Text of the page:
Little expectation any PAP approval in UK would be met with widespread industry buy-in

By Jane Byrne

- Last updated on GMT

© GettyImages/RyanJLane
© GettyImages/RyanJLane

Related tags insects Processed animal proteins

Processed animal proteins (PAPs) are an important source of highly concentrated proteins but are expected to provide a relatively limited contribution to reducing the EU and UK deficit in home-produced proteins for feed use, said the AIC

The UK feed industry representatives said the sector is, of course, always interested in increasing available protein streams, whether that is coproducts or insect and poultry and pig derived PAPs, novel proteins that are set to be green lighted in the autumn for use in non-ruminant feed in the EU.

These proposed amendments to the EU legislation do not form part of the retained EU legislation adopted by the UK on  January 1, 2021, though when they come into force, they will be applicable in Northern Ireland, noted the Agricultural Industries Confederation (AIC).

“Should the UK control authorities consider bringing forward a similar regulatory proposal it is considered important that the UK feed industry has an established viewpoint to share with stakeholders,”​ reads a position statement from the AIC on topic.

AIC’s head of feed, James McCulloch, was recently interviewed by BBC Farming Today program​ on exactly that, the EU's move to permit feeding PAPs to monogastrics.  

He said the science suggests such PAP supplement feed is entirely safe. “The safety aspect is not open to question. Our view on this is more nuanced on this. Clearly, it is, to an extent, a contentious issue. Our feeling is that we would need much wider discussion, consultation within the UK, with the regulators, but also with everybody in the supply chain.

“Then we would be looking at the industry in terms of its willingness to comply with the quite stringent technical and legal requirements in the legislative proposal.”

UK challenges

One such requirement is to have a completely dedicated production line, so if a feed manufacturer wanted to introduce pig PAPs into poultry feeds, for example, it could only do so in a plant that produced poultry feed. “There are a few dedicated poultry plants here in the UK but more commonly we would have mixed manufacturing plants. So a commercial decision would have to be made whether they wanted to make use of those proteins, because they would have to dedicate their plant to one species in terms of feed.”

Rendering and transport could also prove a headache, in this respect, as the pig PAPs or poultry PAPs would have to be sourced from renderers that could guarantee they had dedicated production lines. Transport of such PAPs would also have to be species-specific. “That is the commercial reality. In our view, it would perhaps limit the potential [for this] in the UK but it would be a decision for feed compounders to make.”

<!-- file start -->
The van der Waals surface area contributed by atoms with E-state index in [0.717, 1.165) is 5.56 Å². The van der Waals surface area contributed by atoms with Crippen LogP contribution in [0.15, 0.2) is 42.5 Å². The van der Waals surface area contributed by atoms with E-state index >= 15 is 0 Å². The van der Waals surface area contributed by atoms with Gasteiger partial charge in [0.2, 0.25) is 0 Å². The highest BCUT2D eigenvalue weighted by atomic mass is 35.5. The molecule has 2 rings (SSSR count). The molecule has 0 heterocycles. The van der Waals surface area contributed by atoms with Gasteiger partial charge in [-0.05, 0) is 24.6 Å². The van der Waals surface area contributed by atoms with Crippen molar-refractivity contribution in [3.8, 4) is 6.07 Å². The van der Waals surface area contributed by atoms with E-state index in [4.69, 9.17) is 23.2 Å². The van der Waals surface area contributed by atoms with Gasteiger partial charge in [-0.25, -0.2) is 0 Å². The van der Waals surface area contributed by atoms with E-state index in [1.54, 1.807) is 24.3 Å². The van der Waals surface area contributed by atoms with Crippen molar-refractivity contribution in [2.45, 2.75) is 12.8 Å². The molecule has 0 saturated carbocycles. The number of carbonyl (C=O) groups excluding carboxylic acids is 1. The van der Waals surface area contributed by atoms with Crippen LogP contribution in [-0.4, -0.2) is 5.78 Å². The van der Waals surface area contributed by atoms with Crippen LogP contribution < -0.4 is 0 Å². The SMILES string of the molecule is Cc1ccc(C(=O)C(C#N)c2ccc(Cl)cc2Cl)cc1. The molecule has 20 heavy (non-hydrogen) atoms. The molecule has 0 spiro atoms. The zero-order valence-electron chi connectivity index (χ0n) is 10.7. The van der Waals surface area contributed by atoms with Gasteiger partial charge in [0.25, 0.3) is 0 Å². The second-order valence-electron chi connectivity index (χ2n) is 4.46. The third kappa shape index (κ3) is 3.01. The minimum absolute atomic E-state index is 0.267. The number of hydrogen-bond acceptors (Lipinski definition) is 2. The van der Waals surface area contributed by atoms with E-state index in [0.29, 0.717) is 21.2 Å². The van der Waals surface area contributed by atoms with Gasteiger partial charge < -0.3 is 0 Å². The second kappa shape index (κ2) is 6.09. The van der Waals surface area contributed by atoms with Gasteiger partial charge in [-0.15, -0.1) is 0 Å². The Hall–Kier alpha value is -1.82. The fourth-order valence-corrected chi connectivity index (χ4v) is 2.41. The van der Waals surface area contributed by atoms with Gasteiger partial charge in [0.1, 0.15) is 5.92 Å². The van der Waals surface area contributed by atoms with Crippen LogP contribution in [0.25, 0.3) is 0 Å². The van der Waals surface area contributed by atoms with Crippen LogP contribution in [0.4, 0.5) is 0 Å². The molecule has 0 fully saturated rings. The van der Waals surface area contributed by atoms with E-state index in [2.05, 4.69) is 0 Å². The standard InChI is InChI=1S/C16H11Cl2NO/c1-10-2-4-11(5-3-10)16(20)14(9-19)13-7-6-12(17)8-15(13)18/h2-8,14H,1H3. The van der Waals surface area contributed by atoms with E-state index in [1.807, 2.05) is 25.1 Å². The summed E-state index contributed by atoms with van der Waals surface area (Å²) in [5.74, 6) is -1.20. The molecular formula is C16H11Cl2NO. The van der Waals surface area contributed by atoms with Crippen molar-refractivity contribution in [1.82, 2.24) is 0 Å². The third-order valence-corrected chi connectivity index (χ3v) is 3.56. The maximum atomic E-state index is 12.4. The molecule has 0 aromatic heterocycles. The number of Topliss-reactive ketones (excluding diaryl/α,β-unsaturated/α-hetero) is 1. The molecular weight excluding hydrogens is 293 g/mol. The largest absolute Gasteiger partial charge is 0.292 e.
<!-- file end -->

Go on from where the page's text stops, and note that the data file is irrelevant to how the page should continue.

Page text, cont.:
Nutritional profile

From a nutritional perspective, the quality of the protein profile, in terms of its amino-acid composition and concentration makes porcine and avian PAPs a valuable source of highly digestible proteins for certain animals like growing pigs, broiler chickens or turkeys, said the trade body.

However, its position statement stresses that it would be wrong to raise false expectations that these PAPs could significantly replace imports of vegetable proteins such as soybean meal.

The AIC noted that UK feed manufacturers have a long experience of using former foodstuffs across all feed types and it said the industry would welcome being able to add value to the additional former foodstuffs containing ruminant gelatin that would become available should the UK adopt the regulatory changes.

“However, the control authorities would need to provide extremely clear guidelines around the use of PCR DNA controls and the returning of false positive results for the presence of ruminant DNA,”​ it states.

Insect PAP promise

AIC would also be in favor of the lifting of restrictions to enable the use of insect PAPs in pig and poultry feed. “Insect PAPS are already used in fish feed and we would welcome insect PAPs as an additional source of highly concentrated proteins with the proviso controls are in place to prevent the inadvertent cross contamination with other PAPS contrary to the proposed and exiting legislation​.”

Nor does it rule out the UK introducing such legislative developments or it assuming a role in talks leading up to any such revisions:

AIC would be supportive of engaging in a discussion with UK control authorities around bringing forward a parallel legislative proposal in GB with all the necessary controls and safety considerations.”

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